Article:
Dangerous Animals In Norway: The 9 Most Deadliest Animals

dangerous animals in norway
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The rugged landscape of Norway is home to some of the world’s most incredible wildlife. The thick forests, wild mountains, endless coastline, and arctic ice floes, house some of the rarest and most beautiful animals in Europe

A trip to Norway is a chance to see animals that you don’t get to see in many other places. You can go whale watching, look for puffins and seals, wild cats, wolves, and walruses, and try to catch a glimpse of the enigmatic arctic fox. And who hasn’t dreamt of seeing a polar bear out in the wild?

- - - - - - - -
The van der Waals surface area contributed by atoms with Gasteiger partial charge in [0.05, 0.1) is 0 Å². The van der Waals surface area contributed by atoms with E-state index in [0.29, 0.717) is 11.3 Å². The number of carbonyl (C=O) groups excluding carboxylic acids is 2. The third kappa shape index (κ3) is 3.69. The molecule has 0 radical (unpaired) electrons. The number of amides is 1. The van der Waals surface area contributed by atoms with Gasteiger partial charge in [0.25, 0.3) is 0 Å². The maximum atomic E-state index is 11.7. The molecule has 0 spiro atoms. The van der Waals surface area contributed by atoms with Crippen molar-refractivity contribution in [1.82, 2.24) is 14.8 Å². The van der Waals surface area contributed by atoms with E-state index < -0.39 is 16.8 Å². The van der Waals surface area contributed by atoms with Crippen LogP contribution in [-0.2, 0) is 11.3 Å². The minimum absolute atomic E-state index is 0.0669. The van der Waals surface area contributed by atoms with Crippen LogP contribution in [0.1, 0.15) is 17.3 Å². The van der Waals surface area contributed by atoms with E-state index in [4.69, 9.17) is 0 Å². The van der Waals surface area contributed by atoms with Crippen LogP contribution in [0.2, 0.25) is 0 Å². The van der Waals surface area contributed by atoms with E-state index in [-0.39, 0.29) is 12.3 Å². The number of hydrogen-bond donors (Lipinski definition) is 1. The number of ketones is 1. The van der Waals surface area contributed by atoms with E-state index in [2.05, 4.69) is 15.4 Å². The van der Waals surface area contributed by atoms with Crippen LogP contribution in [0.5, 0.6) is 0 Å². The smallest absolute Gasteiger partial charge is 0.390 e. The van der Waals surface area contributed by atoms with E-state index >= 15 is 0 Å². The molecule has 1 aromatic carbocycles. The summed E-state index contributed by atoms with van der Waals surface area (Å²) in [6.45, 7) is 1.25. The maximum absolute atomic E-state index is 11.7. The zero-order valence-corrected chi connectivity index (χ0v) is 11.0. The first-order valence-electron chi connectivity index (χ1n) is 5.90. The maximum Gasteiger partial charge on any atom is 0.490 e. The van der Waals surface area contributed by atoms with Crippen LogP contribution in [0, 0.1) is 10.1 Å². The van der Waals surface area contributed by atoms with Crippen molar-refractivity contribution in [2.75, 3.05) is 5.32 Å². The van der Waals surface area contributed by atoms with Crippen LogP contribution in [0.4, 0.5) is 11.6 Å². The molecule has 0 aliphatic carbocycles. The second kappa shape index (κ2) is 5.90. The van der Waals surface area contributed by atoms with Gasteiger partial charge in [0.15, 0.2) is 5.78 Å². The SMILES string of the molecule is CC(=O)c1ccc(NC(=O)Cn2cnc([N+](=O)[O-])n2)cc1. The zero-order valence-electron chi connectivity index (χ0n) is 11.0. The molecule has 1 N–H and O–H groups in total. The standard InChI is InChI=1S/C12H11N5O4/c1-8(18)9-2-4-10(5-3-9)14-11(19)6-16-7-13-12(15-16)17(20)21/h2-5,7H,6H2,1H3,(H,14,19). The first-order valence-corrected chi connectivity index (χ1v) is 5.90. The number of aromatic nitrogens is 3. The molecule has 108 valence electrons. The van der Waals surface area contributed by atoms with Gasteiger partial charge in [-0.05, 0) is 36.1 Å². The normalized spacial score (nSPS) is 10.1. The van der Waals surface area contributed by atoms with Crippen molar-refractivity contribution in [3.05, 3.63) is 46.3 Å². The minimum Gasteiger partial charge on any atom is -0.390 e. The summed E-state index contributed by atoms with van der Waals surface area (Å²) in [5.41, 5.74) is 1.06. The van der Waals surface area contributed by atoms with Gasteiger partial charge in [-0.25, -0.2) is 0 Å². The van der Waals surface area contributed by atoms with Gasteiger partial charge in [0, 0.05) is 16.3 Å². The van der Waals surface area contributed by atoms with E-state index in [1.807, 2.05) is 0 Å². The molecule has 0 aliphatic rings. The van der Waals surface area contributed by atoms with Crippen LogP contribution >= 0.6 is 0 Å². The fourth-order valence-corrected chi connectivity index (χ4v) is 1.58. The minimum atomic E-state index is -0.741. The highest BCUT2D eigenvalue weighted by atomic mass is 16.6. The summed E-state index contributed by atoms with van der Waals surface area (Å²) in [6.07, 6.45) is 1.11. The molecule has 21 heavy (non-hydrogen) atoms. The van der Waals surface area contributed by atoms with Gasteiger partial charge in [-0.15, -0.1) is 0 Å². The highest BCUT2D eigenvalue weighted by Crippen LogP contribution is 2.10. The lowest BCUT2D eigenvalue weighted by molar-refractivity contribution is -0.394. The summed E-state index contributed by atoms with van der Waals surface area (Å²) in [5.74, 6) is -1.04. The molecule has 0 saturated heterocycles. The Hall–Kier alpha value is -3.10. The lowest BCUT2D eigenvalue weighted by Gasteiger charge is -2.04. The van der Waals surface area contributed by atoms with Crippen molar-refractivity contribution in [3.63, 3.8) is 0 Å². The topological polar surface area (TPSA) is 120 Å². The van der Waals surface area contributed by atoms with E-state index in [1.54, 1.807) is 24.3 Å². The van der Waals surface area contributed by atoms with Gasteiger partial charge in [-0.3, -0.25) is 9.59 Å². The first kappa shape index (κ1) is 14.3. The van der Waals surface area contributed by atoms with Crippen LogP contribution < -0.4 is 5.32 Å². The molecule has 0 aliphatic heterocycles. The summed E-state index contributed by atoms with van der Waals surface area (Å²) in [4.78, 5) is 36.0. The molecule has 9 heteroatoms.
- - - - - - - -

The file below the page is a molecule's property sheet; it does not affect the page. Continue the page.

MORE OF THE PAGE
But these rare and beautiful creatures are wild animals, and many of them can be dangerous. So here’s our list of some of the most dangerous animals to watch out for in Norway. 

Polar Bear

The beautiful and much loved polar bear is one of the most dangerous animals in Norway
Photo by Hans Jurgen Mager on Unsplash

The Norwegian archipelago of Svalbard is one of the few places in the world where you can see polar bears in their natural habitat. Because of this unique opportunity, many tourists flock there each year, hoping to glimpse these much-loved creatures. However, despite their endangered status and often lovable depiction, polar bears are probably the most dangerous animals in Norway.